What you need to know about witnessing a Will
When signing a Will, it’s necessary to have it witnessed in order for it to be legally binding. But asking the wrong person to be a witness could be a costly mistake, leaving those you want to inherit being left out altogether. This is particularly pertinent if you’re creating a homemade Will. Here, we discuss who can witness and why it’s so important to get this right.
Who can witness a Will?
Any witness of a Will must be 18 or over, with the mental capacity to bear witness. They must also not be a beneficiary, or be related to the testator (the person making the Will). The witness must also have no personal interest in the Will.
Ideally, a witness would be a family friend or neighbour who has known the testator for several years. In some cases, the legal firm that is handling the Will writing process can provide a witness. In England and Wales, two independent witnesses are required, while in Scotland only one is necessary.
Witnessing a Will requires the physical act of seeing pen be put to paper. That means that blind or visually impaired individuals cannot be witnesses.
Why is my choice of witness important?
Your Will is a legally binding document that sets out how your estate is to be distributed after your death. As such, it’s vital to ensure the correct processes are followed in order for it to remain valid. Asking a beneficiary of the Will, or their spouse or partner, to witness the signing results in that beneficiary forfeiting the right to their share of the estate. Obviously, this is something to be avoided, which is why you must never choose a beneficiary or their partner to be a witness.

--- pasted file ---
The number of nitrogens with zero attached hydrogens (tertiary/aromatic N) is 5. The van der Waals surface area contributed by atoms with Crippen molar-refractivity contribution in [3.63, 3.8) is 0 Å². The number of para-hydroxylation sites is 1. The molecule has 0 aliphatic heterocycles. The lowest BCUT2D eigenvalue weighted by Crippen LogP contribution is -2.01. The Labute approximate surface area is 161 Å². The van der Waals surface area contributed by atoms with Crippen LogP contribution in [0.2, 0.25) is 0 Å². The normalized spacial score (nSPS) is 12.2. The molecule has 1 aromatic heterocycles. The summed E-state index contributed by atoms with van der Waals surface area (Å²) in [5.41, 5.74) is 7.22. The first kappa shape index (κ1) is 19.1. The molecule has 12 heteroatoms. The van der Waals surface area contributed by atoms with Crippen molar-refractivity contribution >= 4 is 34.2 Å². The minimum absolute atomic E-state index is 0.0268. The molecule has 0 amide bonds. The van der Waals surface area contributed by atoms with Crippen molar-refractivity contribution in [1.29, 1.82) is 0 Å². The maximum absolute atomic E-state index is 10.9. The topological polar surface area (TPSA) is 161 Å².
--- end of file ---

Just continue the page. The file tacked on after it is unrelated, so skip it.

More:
Can Wills be witnessed virtually?
In response to the Covid-19 pandemic, an amendment was made to the Wills Act 1837, enabling Wills and codicils to be witnessed virtually. While the legislation is due to end on 31 January 2024, it does enable those needing to isolate to have their Wills witnessed legally. Of course, certain criteria apply:
- The Will must be signed in real time via a live video link
- The witness must have a clear view of the signature being written on the document itself
- The testator themselves must be visible, and if the witness doesn’t know the testator, the latter must verify their identity with a passport or driving licence
- The testator must make a declaration to the camera, proving they have the testamentary capacity to make the Will
- The video should be recorded and retained in case the Will is challenged
Before making a Will, it’s advisable to speak to a Kent tax advisor about how to reduce your Inheritance Tax liability. If you find yourself in charge of administering an estate, you can also seek assistance from a Kent accountant for probate services, who can help with gathering the necessary information for Probate and distributing the estate according to the testator’s wishes.
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